(EDITOR’S NOTE — Each North
Carolina Baptist college was invited to submit an article for a feature package
in the Sept. 11 issue of the Biblical Recorder. Scroll to bottom to find links
to all the stories.)
Baptist higher education
stands on the shoulders of a long tradition in Christianity linking knowledge
to faith. The Apostle Paul, many of the early church fathers and important
theologians like Augustine were respected for their knowledge, both in
religious and secular realms.
Most early colleges founded
in America began as denominational schools intended to meet the need for an
educated clergy and at the same time provide an educated lay leadership for
church and denomination.
Baptists were significant
players in the movement. The first Baptist institution of higher learning in
America, Rhode Island College, was founded in 1764. It was renamed Brown
University in 1804.
From its origin in the
Northeast, the Baptist movement spread into the mid-Atlantic and Southern
regions. A group of Baptists including Luther Rice, a prime mover for Baptist
home and foreign missions in the early 19th century, decided in 1819 to
establish a school in the nation’s capital called Columbian College. The
venture proved to be financially unsustainable. The federal government bailed
it out, and by an act of Congress in 1904, it became George Washington
University, severing all ties with Baptists.
Inspired in part by a desire
for an educated clergy, Furman University in Greenville, S.C., was founded in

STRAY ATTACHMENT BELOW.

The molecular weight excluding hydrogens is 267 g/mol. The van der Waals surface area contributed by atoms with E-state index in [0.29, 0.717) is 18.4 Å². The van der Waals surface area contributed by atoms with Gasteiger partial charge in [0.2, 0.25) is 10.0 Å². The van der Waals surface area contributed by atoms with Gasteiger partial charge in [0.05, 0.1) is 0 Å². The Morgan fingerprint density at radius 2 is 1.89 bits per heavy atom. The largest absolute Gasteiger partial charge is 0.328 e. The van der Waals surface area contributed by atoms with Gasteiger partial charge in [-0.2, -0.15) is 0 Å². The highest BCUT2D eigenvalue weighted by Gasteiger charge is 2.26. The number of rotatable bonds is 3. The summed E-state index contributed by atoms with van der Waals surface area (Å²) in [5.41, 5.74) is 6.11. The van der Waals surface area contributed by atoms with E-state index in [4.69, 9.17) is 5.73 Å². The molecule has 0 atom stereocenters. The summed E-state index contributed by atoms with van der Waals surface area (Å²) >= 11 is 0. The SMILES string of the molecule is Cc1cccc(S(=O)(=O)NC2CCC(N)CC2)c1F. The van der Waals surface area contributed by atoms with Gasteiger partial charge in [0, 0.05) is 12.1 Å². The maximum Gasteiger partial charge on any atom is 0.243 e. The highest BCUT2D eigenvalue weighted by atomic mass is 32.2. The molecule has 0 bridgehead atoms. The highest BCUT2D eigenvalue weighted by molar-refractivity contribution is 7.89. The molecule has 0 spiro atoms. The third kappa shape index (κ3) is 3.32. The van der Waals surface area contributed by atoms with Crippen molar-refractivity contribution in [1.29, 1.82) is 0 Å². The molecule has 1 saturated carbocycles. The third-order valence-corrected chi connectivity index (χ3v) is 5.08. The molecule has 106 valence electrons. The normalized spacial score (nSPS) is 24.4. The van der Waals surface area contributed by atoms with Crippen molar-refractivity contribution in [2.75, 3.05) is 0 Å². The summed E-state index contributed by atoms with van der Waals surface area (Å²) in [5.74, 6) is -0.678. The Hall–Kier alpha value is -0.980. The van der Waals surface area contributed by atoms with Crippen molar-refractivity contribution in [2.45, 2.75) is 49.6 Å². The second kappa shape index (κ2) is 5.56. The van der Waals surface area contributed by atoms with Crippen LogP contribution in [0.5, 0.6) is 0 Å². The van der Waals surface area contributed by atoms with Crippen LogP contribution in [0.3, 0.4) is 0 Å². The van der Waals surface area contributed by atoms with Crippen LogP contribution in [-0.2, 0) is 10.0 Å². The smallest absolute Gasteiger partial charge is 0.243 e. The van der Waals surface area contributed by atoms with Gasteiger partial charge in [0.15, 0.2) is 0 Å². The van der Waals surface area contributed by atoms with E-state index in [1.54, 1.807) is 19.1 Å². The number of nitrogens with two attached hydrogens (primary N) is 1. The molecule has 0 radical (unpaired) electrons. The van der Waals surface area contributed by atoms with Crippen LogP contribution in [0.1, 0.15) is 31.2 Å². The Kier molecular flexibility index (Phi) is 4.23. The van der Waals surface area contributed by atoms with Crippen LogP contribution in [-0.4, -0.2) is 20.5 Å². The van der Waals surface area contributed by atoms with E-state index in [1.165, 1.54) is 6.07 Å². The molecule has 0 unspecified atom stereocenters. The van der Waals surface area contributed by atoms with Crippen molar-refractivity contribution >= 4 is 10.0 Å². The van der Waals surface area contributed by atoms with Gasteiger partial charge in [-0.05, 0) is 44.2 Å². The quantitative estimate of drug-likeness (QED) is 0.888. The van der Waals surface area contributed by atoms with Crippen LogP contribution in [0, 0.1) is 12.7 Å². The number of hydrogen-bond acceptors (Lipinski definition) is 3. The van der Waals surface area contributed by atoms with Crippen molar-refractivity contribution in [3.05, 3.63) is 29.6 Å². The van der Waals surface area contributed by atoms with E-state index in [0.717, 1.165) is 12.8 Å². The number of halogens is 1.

1826. The school was named after Richard Furman, a clergyman and pioneer statesman
in Southern Baptist life.
As pioneers moved westward,
religious schools popped up along the way. Many were small academies to teach
children the basics of reading, writing, arithmetic — and the Bible. They
flourished in the hundreds until the beginning of the public-school movement in
the 19th and early 20th centuries.
Baptists in the West tended
to be more suspicious of higher learning, based on their opinion of clergy of
other faiths they viewed as intellectually elite but spiritually dead. In the
end, however, the desire for qualified church leaders and to improve the social
status of Baptists prevailed.
Georgetown College in
Kentucky lays claim to being the oldest Baptist college west of the
Appalachians, dating its founding to an academy started in 1787 by a Baptist
pastor named Elijah Craig. But it wasn’t chartered by the Commonwealth of
Kentucky until 1829. Other early Baptist colleges included Union University in
Tennessee (1823); the University of Richmond, established in 1832 by the
Virginia Baptist Education Society; Mercer University, founded by Georgia
Baptists (1833); and Wake Forest University, chartered by North Carolina
Baptists (1833). Judson College, an all-female school in Marion, Ala., began in
1838. Samford University began in Marion as an all-male school in 1841 but
relocated to Birmingham in 1877. The Republic of Texas chartered Baylor
University in 1845.
Baptists started Missouri’s
William Jewell College in 1849, Mississippi College in 1850 and other schools